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Intertwining the elemental cycles of iron and carbon: Iron’s influence on the fate and dynamics of organic carbon in the environment

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Intertwining the elemental cycles of iron and carbon: Iron’s influence on the fate and dynamics of organic carbon in the environment

Lalonde, Karine (2014) Intertwining the elemental cycles of iron and carbon: Iron’s influence on the fate and dynamics of organic carbon in the environment. PhD thesis, Concordia University.

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Abstract

From respiration and DNA synthesis to superparamagnetic nanoparticles, magnetotactic bacteria and old rusty cars, iron is everywhere. Our understanding of iron geochemistry is central to the study of carbon and vice versa as it is nearly impossible to find an environment where these two elements are not conjoined. Iron has a profound effect on the carbon that cycles on geological time scales—in sedimentary rocks, in coal and petroleum deposits, the balance between carbon preservation and remineralization is in part modulated by iron. Approximately 20% of the organic carbon buried in sediments is protected by reducible iron phases, well below the oxic-anoxic limit of the sediment where they are no longer thermodynamically stable. Iron represents a globally important sink for sedimentary organic matter (OM), contributing to maintaining the delicate balance of O2 and CO2 in the atmosphere.
Iron also impacts the carbon cycling in active oceanic, atmospheric and lithospheric reservoirs, for example by linking continental erosion to carbon deposition in sediments, and iron-rich riverine discharge and dust deposition to phytoplankton blooms in the middle of the ocean. The association of iron and OM also influences the photoreactivity (Zepp, 2003) and bioavailability (Mackay and Zirino, 1994; Raiswell and Canfield, 2012a), of both elements in aquatic systems.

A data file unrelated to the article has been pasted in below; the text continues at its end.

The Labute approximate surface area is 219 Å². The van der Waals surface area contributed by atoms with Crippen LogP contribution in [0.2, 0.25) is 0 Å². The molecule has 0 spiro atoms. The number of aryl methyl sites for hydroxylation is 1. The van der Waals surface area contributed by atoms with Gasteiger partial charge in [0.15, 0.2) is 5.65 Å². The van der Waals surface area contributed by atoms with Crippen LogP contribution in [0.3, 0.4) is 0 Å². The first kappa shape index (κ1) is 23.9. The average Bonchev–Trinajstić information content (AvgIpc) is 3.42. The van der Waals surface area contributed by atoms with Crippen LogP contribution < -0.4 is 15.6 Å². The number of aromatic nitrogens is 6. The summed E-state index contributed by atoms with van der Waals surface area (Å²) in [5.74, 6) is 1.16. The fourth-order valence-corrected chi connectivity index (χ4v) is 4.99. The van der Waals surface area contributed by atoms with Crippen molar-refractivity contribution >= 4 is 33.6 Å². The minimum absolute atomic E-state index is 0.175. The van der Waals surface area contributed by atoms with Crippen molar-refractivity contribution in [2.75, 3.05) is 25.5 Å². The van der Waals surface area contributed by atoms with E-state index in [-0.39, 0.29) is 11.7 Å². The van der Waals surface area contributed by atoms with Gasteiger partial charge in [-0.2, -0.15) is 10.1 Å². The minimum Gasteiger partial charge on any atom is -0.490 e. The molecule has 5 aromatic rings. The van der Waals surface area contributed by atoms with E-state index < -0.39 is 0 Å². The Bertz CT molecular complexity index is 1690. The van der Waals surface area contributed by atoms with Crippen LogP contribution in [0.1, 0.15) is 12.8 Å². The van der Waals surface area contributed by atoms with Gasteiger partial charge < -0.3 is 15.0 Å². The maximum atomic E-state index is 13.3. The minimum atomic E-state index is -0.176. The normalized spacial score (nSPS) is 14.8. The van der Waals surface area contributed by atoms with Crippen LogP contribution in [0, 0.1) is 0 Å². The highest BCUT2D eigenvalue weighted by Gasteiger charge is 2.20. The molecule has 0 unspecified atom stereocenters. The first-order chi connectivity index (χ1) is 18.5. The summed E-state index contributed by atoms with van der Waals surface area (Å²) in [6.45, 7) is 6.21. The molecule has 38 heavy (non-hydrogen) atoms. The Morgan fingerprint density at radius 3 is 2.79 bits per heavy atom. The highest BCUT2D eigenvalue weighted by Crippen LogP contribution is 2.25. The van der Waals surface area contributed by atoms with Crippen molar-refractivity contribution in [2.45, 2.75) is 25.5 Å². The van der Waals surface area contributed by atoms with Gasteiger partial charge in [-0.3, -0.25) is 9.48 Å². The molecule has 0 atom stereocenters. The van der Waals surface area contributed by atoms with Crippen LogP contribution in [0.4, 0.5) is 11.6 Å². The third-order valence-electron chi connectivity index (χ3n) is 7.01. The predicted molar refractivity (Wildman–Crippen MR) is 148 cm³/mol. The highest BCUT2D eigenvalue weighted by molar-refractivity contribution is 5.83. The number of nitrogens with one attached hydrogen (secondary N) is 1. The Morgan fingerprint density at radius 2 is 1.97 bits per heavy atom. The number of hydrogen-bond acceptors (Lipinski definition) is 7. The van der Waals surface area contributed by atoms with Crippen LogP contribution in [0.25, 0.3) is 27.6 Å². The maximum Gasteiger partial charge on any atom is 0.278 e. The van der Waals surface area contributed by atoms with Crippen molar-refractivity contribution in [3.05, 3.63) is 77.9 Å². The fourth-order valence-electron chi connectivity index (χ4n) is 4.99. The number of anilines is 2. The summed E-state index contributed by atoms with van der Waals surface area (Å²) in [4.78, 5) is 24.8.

In spite of its significance to high-turnover and refractory carbon, the exact mechanism of interaction between iron and OM is not yet known. We postulate the formation of inner-sphere complexes or coagulates at oxic-anoxic interfaces. We observe preferential sheltering of organic molecules with low C:N atomic ratios and enriched isotopic signatures (δ13C). A novel method, coupling a total organic carbon (TOC) analyzer to an isotope ratio mass spectrometer, was developed to determine the δ13C of the dissolved organic matter that is retained by iron and other minerals. We find that iron phases increase the affinity and adhesion of 13C-enriched dissolved molecules to particulate phases – which has been reported to slow bacterial degradation. Further elucidation of the mechanism of interaction between the 2 elements could be achieved through novel instrumental methods, including TEM microscopy and EXAFS spectroscopy which are used to determine the macrostructural arrangement of iron and OM and the chemical environment surrounding iron atoms in sediments.

Divisions:Concordia University > Faculty of Arts and Science > Chemistry and Biochemistry
Item Type:Thesis (PhD)
Authors:Lalonde, Karine
Institution:Concordia University
Degree Name:Ph. D.
Program:Chemistry
Date:14 May 2014
Thesis Supervisor(s):Gélinas, Yves and Mucci, Alfonso
ID Code:978639
Deposited By: KARINE LALONDE
Deposited On:20 Nov 2014 19:18
Last Modified:18 Jan 2018 17:47
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